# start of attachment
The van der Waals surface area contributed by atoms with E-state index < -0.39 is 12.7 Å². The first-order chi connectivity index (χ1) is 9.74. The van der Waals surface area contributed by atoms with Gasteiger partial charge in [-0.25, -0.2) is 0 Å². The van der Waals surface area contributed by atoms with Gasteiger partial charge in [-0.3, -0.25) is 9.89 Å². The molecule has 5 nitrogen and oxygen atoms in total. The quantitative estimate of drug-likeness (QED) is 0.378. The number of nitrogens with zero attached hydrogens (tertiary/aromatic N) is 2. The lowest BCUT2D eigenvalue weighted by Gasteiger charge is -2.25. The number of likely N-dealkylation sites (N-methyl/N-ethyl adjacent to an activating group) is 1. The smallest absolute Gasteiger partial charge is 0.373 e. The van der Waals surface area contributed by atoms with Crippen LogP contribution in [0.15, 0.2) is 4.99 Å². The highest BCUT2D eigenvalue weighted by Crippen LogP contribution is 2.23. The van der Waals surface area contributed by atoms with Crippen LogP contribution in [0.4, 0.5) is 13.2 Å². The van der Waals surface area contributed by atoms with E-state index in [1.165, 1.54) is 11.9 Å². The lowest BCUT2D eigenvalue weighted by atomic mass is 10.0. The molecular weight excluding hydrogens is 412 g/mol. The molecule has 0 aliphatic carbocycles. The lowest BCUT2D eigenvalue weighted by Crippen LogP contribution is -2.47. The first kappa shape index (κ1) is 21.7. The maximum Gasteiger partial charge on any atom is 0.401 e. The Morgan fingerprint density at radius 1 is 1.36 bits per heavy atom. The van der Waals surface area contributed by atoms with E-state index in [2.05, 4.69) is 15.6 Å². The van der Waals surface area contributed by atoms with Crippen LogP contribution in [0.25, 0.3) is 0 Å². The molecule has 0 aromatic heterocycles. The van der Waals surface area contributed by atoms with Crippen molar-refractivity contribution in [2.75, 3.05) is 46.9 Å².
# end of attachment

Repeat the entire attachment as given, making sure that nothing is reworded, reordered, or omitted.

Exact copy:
The van der Waals surface area contributed by atoms with E-state index < -0.39 is 12.7 Å². The first-order chi connectivity index (χ1) is 9.74. The van der Waals surface area contributed by atoms with Gasteiger partial charge in [-0.25, -0.2) is 0 Å². The van der Waals surface area contributed by atoms with Gasteiger partial charge in [-0.3, -0.25) is 9.89 Å². The molecule has 5 nitrogen and oxygen atoms in total. The quantitative estimate of drug-likeness (QED) is 0.378. The number of nitrogens with zero attached hydrogens (tertiary/aromatic N) is 2. The lowest BCUT2D eigenvalue weighted by Gasteiger charge is -2.25. The number of likely N-dealkylation sites (N-methyl/N-ethyl adjacent to an activating group) is 1. The smallest absolute Gasteiger partial charge is 0.373 e. The van der Waals surface area contributed by atoms with Crippen LogP contribution in [0.15, 0.2) is 4.99 Å². The highest BCUT2D eigenvalue weighted by Crippen LogP contribution is 2.23. The van der Waals surface area contributed by atoms with Crippen LogP contribution in [0.4, 0.5) is 13.2 Å². The van der Waals surface area contributed by atoms with E-state index in [1.165, 1.54) is 11.9 Å². The lowest BCUT2D eigenvalue weighted by atomic mass is 10.0. The molecular weight excluding hydrogens is 412 g/mol. The molecule has 0 aliphatic carbocycles. The lowest BCUT2D eigenvalue weighted by Crippen LogP contribution is -2.47. The first kappa shape index (κ1) is 21.7. The maximum Gasteiger partial charge on any atom is 0.401 e. The Morgan fingerprint density at radius 1 is 1.36 bits per heavy atom. The van der Waals surface area contributed by atoms with E-state index in [2.05, 4.69) is 15.6 Å². The van der Waals surface area contributed by atoms with Crippen LogP contribution in [0.25, 0.3) is 0 Å². The molecule has 0 aromatic heterocycles. The van der Waals surface area contributed by atoms with Crippen molar-refractivity contribution in [2.75, 3.05) is 46.9 Å².